Important, then, as the consequences depending upon a right knowledge of the seats of diseases unquestionably are, we shall not consider our time misspent if, in the following pages, we can succeed in shewing that the symptoms, causes, and method of cure of Hypochondriasis, all concur in indicating it to be an affection of the mind, depending, in every instance, on a cerebral cause, and that the derangement of the digestive and other functions, so frequently attending it, are

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consecutive or secondary only, and not at all essential to its existence.

Dissection after death, taken in connexion with the origin and progress of any disease, is the surest method of detecting its seat. In the present case, however, it is inapplicable, Hypochondriasis proving fatal so rarely as to afford very few opportunities of putting it in practice. Our endeavours, therefore, must be confined to the only method which is ticable during life-viz. to an analysis of the essentia or constituent symptoms; and this is fortunately sufficient for the purpose.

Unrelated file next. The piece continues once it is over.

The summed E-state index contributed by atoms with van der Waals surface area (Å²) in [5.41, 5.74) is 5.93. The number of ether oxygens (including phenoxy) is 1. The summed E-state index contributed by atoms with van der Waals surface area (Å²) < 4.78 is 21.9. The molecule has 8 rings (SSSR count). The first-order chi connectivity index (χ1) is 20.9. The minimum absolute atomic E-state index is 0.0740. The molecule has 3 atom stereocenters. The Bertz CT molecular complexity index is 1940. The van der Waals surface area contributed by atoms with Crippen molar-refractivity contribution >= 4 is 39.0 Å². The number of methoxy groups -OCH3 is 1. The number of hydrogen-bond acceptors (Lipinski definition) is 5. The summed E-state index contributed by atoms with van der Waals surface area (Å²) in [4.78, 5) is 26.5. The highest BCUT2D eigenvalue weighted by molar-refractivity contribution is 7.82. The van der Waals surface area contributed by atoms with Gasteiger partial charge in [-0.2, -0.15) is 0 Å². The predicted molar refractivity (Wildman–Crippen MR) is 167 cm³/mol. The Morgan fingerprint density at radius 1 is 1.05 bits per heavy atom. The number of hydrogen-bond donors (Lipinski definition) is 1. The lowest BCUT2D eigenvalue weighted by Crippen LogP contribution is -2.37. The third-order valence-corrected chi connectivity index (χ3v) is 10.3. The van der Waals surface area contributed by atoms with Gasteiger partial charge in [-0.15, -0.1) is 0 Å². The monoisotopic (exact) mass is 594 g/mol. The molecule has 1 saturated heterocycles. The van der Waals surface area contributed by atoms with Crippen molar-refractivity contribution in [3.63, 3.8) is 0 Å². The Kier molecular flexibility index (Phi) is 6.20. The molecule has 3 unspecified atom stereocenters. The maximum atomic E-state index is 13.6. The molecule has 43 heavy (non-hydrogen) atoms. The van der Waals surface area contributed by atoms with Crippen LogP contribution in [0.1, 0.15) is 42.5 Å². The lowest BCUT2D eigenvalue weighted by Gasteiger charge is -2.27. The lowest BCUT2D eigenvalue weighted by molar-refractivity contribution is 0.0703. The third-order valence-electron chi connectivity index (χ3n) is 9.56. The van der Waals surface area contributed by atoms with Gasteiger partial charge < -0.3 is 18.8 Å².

To arrive with certainty at a knowledge of the seat of any malady by analyzing its symptoms, we must constantly be guided by, and never for a moment lose sight of, a principle in itself simple and undeniable, and in its results of the highest importance, but which, nevertheless, is too often neglected, viz. that no function can be deranged without a previous or concomitant derangement of the organ which performs it. Vision, for instance, can never be affected unless the eye is disordered ; nor hearing, unless the ear is diseased : nor digestion, while the stomach remains unaffected ; and, consequenlty, when we perceive any function impaired or exalted, we are as certain as if we saw it with our eyes that the organ which performs that function is also in a morbid state. From this undeniable proposition it follows, that if, in any given disease, we can prove that a particular function is the only one which is INVARIABLY affected, we are entitled, by every rule of logic, to hold, that the disease must have its seat in the particular organ corresponding to that function. Such, accordingly, is the principle, and such the mode of reasoning, by which we endeavour, at the bedside of the patient, to detect the seat of his malady, and upon the soundness of which alone the choice of all our remedies in fact depends.

To the conclusiveness of this mode of proceeding may be objected, first, our imperfect knowledge of the physiology or